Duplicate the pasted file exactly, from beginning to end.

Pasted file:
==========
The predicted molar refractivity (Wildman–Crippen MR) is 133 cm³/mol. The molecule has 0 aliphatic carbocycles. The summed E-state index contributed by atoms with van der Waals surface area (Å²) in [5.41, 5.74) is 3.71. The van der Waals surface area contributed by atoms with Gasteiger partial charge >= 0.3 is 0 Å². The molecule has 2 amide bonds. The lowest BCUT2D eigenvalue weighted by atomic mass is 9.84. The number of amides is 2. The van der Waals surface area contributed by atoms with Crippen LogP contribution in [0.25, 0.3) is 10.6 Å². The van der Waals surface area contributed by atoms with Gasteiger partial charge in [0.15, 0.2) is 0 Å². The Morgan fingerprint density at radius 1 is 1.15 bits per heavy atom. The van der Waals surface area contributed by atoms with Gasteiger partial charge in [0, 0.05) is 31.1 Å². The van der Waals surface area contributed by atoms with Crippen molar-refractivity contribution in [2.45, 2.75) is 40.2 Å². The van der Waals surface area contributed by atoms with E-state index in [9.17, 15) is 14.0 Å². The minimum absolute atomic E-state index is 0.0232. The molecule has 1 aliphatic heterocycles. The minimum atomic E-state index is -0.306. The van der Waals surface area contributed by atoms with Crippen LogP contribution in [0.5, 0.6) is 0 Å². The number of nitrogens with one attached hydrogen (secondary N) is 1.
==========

The predicted molar refractivity (Wildman–Crippen MR) is 133 cm³/mol. The molecule has 0 aliphatic carbocycles. The summed E-state index contributed by atoms with van der Waals surface area (Å²) in [5.41, 5.74) is 3.71. The van der Waals surface area contributed by atoms with Gasteiger partial charge >= 0.3 is 0 Å². The molecule has 2 amide bonds. The lowest BCUT2D eigenvalue weighted by atomic mass is 9.84. The number of amides is 2. The van der Waals surface area contributed by atoms with Crippen LogP contribution in [0.25, 0.3) is 10.6 Å². The van der Waals surface area contributed by atoms with Gasteiger partial charge in [0.15, 0.2) is 0 Å². The Morgan fingerprint density at radius 1 is 1.15 bits per heavy atom. The van der Waals surface area contributed by atoms with Gasteiger partial charge in [0, 0.05) is 31.1 Å². The van der Waals surface area contributed by atoms with Crippen molar-refractivity contribution in [2.45, 2.75) is 40.2 Å². The van der Waals surface area contributed by atoms with E-state index in [9.17, 15) is 14.0 Å². The minimum absolute atomic E-state index is 0.0232. The molecule has 1 aliphatic heterocycles. The minimum atomic E-state index is -0.306. The van der Waals surface area contributed by atoms with Crippen LogP contribution in [0.5, 0.6) is 0 Å². The number of nitrogens with one attached hydrogen (secondary N) is 1.